Gene set analysis is a powerful tool for determining whether an experimentally derived set of genes is statistically significantly enriched for genes in other pre-defined gene sets, such as known pathways, gene ontology terms, or other experimentally derived gene sets. Current gene set analysis methods do not facilitate comparing gene sets across different organisms as they do not explicitly deal with homology mapping between species. There lacks a systematic investigation about the effect of complex gene homology on cross-species gene set analysis.


In this study, we show that not accounting for the complex homology structure when comparing gene sets in two species can lead to false positive discoveries, especially when comparing gene sets that have complex gene homology relationships. To overcome this bias, we propose a straightforward statistical approach, called XGSA, that explicitly takes the cross-species homology mapping into consideration when doing gene set analysis. Simulation experiments confirm that XGSA can avoid false positive discoveries, while maintaining good statistical power compared to other ad hoc approaches for cross-species gene set analysis. We further demonstrate the effectiveness of XGSA with two real-life case studies that aim to discover conserved or species-specific molecular pathways involved in social challenge and vertebrate appendage regeneration.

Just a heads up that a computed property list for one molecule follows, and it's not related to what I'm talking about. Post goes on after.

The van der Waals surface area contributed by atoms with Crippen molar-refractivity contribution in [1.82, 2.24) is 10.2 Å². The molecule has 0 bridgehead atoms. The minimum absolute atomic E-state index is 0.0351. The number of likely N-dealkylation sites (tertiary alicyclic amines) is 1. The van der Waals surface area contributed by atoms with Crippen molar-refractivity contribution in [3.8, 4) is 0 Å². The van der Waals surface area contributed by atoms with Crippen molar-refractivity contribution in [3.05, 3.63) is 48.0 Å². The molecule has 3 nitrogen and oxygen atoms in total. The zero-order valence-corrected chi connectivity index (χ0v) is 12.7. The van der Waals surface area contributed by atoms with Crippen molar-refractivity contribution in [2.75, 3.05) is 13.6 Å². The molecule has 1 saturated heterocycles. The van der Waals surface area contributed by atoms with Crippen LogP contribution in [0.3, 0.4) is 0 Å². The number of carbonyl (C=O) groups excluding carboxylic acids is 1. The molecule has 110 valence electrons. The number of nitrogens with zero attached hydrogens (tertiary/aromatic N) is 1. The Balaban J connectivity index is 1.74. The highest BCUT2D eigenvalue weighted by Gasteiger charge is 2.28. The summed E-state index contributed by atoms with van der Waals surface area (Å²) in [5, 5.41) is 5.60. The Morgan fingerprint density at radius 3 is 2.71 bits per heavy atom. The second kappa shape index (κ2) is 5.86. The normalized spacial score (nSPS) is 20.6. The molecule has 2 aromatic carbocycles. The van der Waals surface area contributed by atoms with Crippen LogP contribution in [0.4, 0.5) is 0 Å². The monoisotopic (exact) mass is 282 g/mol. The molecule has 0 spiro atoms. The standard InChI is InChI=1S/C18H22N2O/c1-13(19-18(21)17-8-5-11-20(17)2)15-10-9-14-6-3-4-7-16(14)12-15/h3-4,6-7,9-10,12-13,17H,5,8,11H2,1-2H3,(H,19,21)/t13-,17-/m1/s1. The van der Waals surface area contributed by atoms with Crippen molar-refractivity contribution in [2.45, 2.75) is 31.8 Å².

Availability and Implementation

The R source code for XGSA is available under a GNU General Public License at


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